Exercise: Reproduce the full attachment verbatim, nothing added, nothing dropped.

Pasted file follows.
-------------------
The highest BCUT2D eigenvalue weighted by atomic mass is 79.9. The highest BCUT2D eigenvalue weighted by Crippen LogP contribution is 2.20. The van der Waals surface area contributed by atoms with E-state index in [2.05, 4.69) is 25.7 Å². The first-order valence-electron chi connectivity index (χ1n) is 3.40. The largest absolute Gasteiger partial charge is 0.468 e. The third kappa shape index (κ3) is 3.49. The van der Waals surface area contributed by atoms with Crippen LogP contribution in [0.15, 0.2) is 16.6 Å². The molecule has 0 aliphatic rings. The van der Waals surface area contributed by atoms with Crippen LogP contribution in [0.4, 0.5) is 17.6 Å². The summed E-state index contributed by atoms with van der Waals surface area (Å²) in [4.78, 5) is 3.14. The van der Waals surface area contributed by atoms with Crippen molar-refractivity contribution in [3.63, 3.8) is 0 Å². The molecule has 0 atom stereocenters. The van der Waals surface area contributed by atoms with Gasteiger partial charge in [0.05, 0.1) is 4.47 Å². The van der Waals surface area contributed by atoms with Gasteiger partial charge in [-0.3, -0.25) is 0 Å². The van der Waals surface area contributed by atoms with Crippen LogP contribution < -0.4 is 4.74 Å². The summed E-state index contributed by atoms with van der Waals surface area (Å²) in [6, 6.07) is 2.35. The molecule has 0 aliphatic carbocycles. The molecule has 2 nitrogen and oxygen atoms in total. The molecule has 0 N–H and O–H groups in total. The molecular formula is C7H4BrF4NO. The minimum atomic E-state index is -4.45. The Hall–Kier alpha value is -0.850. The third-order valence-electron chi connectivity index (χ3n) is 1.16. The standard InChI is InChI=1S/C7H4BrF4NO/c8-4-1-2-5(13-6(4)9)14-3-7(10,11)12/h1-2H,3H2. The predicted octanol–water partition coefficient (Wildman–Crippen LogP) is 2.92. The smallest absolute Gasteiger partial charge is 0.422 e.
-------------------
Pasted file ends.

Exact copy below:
The highest BCUT2D eigenvalue weighted by atomic mass is 79.9. The highest BCUT2D eigenvalue weighted by Crippen LogP contribution is 2.20. The van der Waals surface area contributed by atoms with E-state index in [2.05, 4.69) is 25.7 Å². The first-order valence-electron chi connectivity index (χ1n) is 3.40. The largest absolute Gasteiger partial charge is 0.468 e. The third kappa shape index (κ3) is 3.49. The van der Waals surface area contributed by atoms with Crippen LogP contribution in [0.15, 0.2) is 16.6 Å². The molecule has 0 aliphatic rings. The van der Waals surface area contributed by atoms with Crippen LogP contribution in [0.4, 0.5) is 17.6 Å². The summed E-state index contributed by atoms with van der Waals surface area (Å²) in [4.78, 5) is 3.14. The van der Waals surface area contributed by atoms with Crippen molar-refractivity contribution in [3.63, 3.8) is 0 Å². The molecule has 0 atom stereocenters. The van der Waals surface area contributed by atoms with Gasteiger partial charge in [0.05, 0.1) is 4.47 Å². The van der Waals surface area contributed by atoms with Gasteiger partial charge in [-0.3, -0.25) is 0 Å². The van der Waals surface area contributed by atoms with Crippen LogP contribution < -0.4 is 4.74 Å². The summed E-state index contributed by atoms with van der Waals surface area (Å²) in [6, 6.07) is 2.35. The molecule has 0 aliphatic carbocycles. The molecule has 2 nitrogen and oxygen atoms in total. The molecule has 0 N–H and O–H groups in total. The molecular formula is C7H4BrF4NO. The minimum atomic E-state index is -4.45. The Hall–Kier alpha value is -0.850. The third-order valence-electron chi connectivity index (χ3n) is 1.16. The standard InChI is InChI=1S/C7H4BrF4NO/c8-4-1-2-5(13-6(4)9)14-3-7(10,11)12/h1-2H,3H2. The predicted octanol–water partition coefficient (Wildman–Crippen LogP) is 2.92. The smallest absolute Gasteiger partial charge is 0.422 e.